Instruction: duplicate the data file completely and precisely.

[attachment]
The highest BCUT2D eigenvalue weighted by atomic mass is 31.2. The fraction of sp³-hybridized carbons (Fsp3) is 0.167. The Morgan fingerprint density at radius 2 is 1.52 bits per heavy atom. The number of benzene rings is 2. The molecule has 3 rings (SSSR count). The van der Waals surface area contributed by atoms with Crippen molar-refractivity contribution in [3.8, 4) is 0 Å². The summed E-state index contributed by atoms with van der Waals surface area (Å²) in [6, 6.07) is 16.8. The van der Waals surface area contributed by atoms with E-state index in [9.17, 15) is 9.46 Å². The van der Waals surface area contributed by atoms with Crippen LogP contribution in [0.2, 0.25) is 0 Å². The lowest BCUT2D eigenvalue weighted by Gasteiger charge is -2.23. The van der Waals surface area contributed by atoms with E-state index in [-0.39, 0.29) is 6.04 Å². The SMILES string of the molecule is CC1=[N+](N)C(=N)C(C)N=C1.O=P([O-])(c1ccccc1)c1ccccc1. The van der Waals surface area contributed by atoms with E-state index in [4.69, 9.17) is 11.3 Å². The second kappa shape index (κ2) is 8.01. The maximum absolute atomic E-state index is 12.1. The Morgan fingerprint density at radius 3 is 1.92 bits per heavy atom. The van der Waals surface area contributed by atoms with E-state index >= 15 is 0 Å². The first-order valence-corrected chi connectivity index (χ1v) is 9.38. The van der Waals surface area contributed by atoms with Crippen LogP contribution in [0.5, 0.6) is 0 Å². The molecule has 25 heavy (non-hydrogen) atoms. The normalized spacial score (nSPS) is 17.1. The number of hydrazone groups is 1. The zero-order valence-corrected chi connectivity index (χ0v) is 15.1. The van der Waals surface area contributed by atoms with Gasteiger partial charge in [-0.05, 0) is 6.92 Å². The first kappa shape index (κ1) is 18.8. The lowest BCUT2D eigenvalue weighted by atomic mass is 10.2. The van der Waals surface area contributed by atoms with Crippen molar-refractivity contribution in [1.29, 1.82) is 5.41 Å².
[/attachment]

The highest BCUT2D eigenvalue weighted by atomic mass is 31.2. The fraction of sp³-hybridized carbons (Fsp3) is 0.167. The Morgan fingerprint density at radius 2 is 1.52 bits per heavy atom. The number of benzene rings is 2. The molecule has 3 rings (SSSR count). The van der Waals surface area contributed by atoms with Crippen molar-refractivity contribution in [3.8, 4) is 0 Å². The summed E-state index contributed by atoms with van der Waals surface area (Å²) in [6, 6.07) is 16.8. The van der Waals surface area contributed by atoms with E-state index in [9.17, 15) is 9.46 Å². The van der Waals surface area contributed by atoms with Crippen LogP contribution in [0.2, 0.25) is 0 Å². The lowest BCUT2D eigenvalue weighted by Gasteiger charge is -2.23. The van der Waals surface area contributed by atoms with E-state index in [-0.39, 0.29) is 6.04 Å². The SMILES string of the molecule is CC1=[N+](N)C(=N)C(C)N=C1.O=P([O-])(c1ccccc1)c1ccccc1. The van der Waals surface area contributed by atoms with E-state index in [4.69, 9.17) is 11.3 Å². The second kappa shape index (κ2) is 8.01. The maximum absolute atomic E-state index is 12.1. The Morgan fingerprint density at radius 3 is 1.92 bits per heavy atom. The van der Waals surface area contributed by atoms with E-state index >= 15 is 0 Å². The first-order valence-corrected chi connectivity index (χ1v) is 9.38. The van der Waals surface area contributed by atoms with Crippen LogP contribution in [0.5, 0.6) is 0 Å². The molecule has 25 heavy (non-hydrogen) atoms. The normalized spacial score (nSPS) is 17.1. The number of hydrazone groups is 1. The zero-order valence-corrected chi connectivity index (χ0v) is 15.1. The van der Waals surface area contributed by atoms with Gasteiger partial charge in [-0.05, 0) is 6.92 Å². The first kappa shape index (κ1) is 18.8. The lowest BCUT2D eigenvalue weighted by atomic mass is 10.2. The van der Waals surface area contributed by atoms with Crippen molar-refractivity contribution in [1.29, 1.82) is 5.41 Å².